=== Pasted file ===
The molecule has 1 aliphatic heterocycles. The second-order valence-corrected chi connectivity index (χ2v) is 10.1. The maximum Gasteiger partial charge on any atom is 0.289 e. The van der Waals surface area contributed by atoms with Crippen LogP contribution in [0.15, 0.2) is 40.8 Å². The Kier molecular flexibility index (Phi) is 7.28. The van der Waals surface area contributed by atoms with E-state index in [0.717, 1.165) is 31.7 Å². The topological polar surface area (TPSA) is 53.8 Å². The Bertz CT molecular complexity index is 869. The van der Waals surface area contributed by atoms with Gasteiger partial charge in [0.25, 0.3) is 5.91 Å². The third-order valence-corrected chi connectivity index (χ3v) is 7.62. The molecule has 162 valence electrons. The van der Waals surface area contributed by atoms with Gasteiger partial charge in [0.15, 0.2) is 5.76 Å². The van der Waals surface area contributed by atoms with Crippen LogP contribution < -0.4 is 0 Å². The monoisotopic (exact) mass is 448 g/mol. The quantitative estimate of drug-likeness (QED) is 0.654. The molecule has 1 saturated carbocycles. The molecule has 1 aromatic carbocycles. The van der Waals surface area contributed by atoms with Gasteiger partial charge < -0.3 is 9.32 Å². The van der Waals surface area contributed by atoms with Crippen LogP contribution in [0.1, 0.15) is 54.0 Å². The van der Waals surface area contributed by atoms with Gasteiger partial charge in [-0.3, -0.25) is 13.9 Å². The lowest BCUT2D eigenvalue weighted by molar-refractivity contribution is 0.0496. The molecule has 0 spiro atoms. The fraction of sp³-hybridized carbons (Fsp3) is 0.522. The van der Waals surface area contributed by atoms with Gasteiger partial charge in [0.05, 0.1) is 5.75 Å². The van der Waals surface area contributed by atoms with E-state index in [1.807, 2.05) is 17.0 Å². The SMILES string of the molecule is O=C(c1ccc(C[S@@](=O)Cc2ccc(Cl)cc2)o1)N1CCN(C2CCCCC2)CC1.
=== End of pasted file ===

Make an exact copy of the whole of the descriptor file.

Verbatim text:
The molecule has 1 aliphatic heterocycles. The second-order valence-corrected chi connectivity index (χ2v) is 10.1. The maximum Gasteiger partial charge on any atom is 0.289 e. The van der Waals surface area contributed by atoms with Crippen LogP contribution in [0.15, 0.2) is 40.8 Å². The Kier molecular flexibility index (Phi) is 7.28. The van der Waals surface area contributed by atoms with E-state index in [0.717, 1.165) is 31.7 Å². The topological polar surface area (TPSA) is 53.8 Å². The Bertz CT molecular complexity index is 869. The van der Waals surface area contributed by atoms with Gasteiger partial charge in [0.25, 0.3) is 5.91 Å². The third-order valence-corrected chi connectivity index (χ3v) is 7.62. The molecule has 162 valence electrons. The van der Waals surface area contributed by atoms with Gasteiger partial charge in [0.15, 0.2) is 5.76 Å². The van der Waals surface area contributed by atoms with Crippen LogP contribution < -0.4 is 0 Å². The monoisotopic (exact) mass is 448 g/mol. The quantitative estimate of drug-likeness (QED) is 0.654. The molecule has 1 saturated carbocycles. The molecule has 1 aromatic carbocycles. The van der Waals surface area contributed by atoms with Gasteiger partial charge < -0.3 is 9.32 Å². The van der Waals surface area contributed by atoms with Crippen LogP contribution in [0.1, 0.15) is 54.0 Å². The van der Waals surface area contributed by atoms with Gasteiger partial charge in [-0.3, -0.25) is 13.9 Å². The lowest BCUT2D eigenvalue weighted by molar-refractivity contribution is 0.0496. The molecule has 0 spiro atoms. The fraction of sp³-hybridized carbons (Fsp3) is 0.522. The van der Waals surface area contributed by atoms with Gasteiger partial charge in [0.05, 0.1) is 5.75 Å². The van der Waals surface area contributed by atoms with E-state index in [1.807, 2.05) is 17.0 Å². The SMILES string of the molecule is O=C(c1ccc(C[S@@](=O)Cc2ccc(Cl)cc2)o1)N1CCN(C2CCCCC2)CC1.